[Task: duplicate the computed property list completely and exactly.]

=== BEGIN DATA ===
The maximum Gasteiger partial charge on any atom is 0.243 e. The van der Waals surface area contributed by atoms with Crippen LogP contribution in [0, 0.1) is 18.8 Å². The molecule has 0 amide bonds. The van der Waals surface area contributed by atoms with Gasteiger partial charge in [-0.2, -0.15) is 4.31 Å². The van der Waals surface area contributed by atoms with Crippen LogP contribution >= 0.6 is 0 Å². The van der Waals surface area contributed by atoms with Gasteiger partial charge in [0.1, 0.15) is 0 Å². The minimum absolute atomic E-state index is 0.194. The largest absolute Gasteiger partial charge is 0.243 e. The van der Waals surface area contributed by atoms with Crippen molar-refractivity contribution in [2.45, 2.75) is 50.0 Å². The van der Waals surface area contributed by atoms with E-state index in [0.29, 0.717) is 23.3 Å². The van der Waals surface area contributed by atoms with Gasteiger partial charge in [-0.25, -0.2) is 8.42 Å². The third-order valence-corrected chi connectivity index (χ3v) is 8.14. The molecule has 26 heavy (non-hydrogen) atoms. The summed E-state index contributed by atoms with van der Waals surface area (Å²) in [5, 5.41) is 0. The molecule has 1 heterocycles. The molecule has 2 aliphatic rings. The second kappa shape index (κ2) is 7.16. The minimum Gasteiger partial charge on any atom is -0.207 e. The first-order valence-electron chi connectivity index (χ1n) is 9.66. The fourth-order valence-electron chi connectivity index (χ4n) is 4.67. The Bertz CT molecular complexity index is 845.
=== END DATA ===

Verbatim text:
The maximum Gasteiger partial charge on any atom is 0.243 e. The van der Waals surface area contributed by atoms with Crippen LogP contribution in [0, 0.1) is 18.8 Å². The molecule has 0 amide bonds. The van der Waals surface area contributed by atoms with Gasteiger partial charge in [-0.2, -0.15) is 4.31 Å². The van der Waals surface area contributed by atoms with Crippen LogP contribution >= 0.6 is 0 Å². The van der Waals surface area contributed by atoms with Gasteiger partial charge in [0.1, 0.15) is 0 Å². The minimum absolute atomic E-state index is 0.194. The largest absolute Gasteiger partial charge is 0.243 e. The van der Waals surface area contributed by atoms with Crippen molar-refractivity contribution in [2.45, 2.75) is 50.0 Å². The van der Waals surface area contributed by atoms with E-state index in [0.29, 0.717) is 23.3 Å². The van der Waals surface area contributed by atoms with Gasteiger partial charge in [-0.25, -0.2) is 8.42 Å². The third-order valence-corrected chi connectivity index (χ3v) is 8.14. The molecule has 26 heavy (non-hydrogen) atoms. The summed E-state index contributed by atoms with van der Waals surface area (Å²) in [5, 5.41) is 0. The molecule has 1 heterocycles. The molecule has 2 aliphatic rings. The second kappa shape index (κ2) is 7.16. The minimum Gasteiger partial charge on any atom is -0.207 e. The first-order valence-electron chi connectivity index (χ1n) is 9.66. The fourth-order valence-electron chi connectivity index (χ4n) is 4.67. The Bertz CT molecular complexity index is 845.